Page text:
Intra-Family Loans

By: Todd Hall

08/10/20

In a low-interest rate environment, loans to children or grandchildren (intra-family loans) can be an effective way of assisting family members while keeping wealth within the family. Such loans can be for many purposes, such as assisting with the purchase of a home or car, paying off higher interest debt, or starting a business. There are several uses of intra-family loans in more complex wealth transfer plans as well. A properly structured intra-family loan has many benefits, including:

  • lower interest rates for the borrower compared to commercial loans
  • greater flexibility than commercial loans (e.g. any number of years)
  • loans can be made with no credit checks or reporting if desired
  • origination and other transaction fees can be avoided

Interest Rates Used

There is a minimum interest rate that must be charged on intra-family loans in order to avoid adverse tax consequences. The rate that must be charged is called the Applicable Federal Rate (AFR) and is published monthly by the IRS. The rate is based on the term of the loan as follows:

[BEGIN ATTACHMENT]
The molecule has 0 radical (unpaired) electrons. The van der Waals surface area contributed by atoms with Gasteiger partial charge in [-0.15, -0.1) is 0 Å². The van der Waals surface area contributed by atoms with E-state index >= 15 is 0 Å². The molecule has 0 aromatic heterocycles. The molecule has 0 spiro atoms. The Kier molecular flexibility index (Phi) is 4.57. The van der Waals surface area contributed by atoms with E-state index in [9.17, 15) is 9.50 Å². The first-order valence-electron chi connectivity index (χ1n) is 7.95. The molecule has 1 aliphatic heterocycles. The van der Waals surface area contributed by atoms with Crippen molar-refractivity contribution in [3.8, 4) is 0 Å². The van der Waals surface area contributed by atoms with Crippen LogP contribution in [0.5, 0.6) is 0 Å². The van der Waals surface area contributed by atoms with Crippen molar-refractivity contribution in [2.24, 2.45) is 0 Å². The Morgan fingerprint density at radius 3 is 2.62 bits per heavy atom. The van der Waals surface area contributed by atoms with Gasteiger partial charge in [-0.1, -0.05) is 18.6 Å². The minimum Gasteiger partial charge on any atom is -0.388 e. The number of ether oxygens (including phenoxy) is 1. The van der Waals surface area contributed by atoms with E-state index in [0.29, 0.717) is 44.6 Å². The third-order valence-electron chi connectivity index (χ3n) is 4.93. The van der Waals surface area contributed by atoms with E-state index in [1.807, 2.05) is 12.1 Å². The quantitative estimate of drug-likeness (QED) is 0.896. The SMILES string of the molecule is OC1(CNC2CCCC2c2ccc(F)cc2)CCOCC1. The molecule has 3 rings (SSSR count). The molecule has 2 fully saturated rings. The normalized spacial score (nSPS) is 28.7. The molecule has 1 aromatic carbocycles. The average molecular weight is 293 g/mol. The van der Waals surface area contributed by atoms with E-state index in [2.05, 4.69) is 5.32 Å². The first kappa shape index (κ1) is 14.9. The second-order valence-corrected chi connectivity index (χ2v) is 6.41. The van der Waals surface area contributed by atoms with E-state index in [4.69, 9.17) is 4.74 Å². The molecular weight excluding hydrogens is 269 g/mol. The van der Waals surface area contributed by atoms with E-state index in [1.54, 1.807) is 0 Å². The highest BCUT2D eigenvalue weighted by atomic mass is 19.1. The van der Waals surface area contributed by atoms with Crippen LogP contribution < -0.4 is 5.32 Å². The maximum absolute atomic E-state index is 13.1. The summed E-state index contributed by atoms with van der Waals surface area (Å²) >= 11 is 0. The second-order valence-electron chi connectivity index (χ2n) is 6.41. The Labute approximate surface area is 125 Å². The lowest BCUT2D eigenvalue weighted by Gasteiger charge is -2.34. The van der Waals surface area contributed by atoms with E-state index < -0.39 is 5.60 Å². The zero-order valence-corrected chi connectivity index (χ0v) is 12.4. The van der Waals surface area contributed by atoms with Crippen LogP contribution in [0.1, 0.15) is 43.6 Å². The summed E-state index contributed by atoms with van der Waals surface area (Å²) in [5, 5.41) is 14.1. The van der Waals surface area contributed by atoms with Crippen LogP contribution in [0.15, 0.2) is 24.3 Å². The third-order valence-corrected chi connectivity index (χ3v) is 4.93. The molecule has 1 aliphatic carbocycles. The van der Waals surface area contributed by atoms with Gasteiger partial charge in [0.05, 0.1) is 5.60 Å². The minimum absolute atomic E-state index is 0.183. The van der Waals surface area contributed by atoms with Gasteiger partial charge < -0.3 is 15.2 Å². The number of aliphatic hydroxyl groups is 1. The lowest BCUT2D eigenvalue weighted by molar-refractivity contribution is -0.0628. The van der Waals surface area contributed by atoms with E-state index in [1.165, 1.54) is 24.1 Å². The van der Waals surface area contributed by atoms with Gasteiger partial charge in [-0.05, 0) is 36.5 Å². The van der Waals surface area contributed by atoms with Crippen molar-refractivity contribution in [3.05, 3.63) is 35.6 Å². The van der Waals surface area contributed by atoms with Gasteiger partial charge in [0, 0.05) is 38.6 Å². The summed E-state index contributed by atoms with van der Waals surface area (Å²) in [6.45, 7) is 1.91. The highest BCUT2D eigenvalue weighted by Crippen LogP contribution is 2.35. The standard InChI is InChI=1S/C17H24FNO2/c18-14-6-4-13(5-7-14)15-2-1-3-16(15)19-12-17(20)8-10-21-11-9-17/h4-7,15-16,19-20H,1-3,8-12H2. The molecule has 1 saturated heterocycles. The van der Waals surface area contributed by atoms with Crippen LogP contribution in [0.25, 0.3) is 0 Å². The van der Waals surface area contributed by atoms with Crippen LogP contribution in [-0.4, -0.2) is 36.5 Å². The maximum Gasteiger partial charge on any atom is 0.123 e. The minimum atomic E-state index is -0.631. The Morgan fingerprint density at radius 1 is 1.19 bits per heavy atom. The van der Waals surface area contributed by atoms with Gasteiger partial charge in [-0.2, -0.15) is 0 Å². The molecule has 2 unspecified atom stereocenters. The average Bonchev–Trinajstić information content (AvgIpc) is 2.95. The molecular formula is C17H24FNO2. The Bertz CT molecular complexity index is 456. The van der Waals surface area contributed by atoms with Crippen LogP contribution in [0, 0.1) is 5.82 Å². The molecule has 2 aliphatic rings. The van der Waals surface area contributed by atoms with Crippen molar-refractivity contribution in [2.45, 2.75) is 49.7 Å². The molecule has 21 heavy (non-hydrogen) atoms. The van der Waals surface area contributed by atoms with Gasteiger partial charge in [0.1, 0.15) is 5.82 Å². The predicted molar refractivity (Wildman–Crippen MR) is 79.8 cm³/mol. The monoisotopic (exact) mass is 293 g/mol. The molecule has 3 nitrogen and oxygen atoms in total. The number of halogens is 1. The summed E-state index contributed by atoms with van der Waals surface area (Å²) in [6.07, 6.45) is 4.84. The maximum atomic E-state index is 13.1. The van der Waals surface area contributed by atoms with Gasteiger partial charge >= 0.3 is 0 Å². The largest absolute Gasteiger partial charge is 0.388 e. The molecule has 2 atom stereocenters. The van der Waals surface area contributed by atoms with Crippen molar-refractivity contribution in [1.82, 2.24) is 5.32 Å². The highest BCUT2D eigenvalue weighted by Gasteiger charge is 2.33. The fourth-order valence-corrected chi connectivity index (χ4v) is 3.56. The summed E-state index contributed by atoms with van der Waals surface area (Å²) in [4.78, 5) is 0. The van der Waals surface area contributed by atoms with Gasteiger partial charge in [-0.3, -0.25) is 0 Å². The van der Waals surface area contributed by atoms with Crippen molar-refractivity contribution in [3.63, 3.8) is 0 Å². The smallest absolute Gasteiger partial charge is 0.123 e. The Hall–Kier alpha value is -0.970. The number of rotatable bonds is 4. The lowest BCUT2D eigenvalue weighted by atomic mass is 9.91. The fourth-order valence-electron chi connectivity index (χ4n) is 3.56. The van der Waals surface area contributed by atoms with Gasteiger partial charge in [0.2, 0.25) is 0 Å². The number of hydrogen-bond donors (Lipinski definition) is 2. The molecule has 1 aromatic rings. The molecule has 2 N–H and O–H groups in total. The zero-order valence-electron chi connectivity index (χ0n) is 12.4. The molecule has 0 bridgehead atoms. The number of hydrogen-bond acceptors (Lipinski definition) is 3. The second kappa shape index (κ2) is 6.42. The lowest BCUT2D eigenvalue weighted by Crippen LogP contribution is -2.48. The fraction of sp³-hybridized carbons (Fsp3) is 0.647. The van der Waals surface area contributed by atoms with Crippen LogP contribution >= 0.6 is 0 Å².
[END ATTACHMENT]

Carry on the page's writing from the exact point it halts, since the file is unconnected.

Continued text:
• Short-term — Three years or less
  • Mid-term — More than three years and up to nine years
  • Long-term — More than nine years

As of August 2020 the AFRs are: 0.17% for short term, 0.41% for mid-term, and 1.12% for long term loans. This means a parent can create a 30-year loan to a child for 1.12%, while commercially available mortgages are around 3%.

Properly Implementing Intra-Family Loans

The IRS presumes a transfer of money to a family member is a gift unless it is properly structured as a bona fide loan. Before implementing an intra-family loan, consult with qualified tax and legal advisors to confirm it is set up properly and will be honored by the IRS. Best practices include:

  • Sign a promissory note
  • Establish a fixed repayment schedule and ensure payments are made
  • Set a rate at or above the AFR in effect when the loan originates
  • Secure or collateralize the debt
  • Maintain records that reflect a true loan transaction
  • Avoid having a prearranged schedule to forgive the loan
  • Lender should report interest income, and if applicable the borrower may deduct interest payments (e.g. for a properly secured mortgage up to a loan size of $750,000)

If properly structured and maintained, intra-family loans are a technique that can have significant benefits for both the borrower and the lender.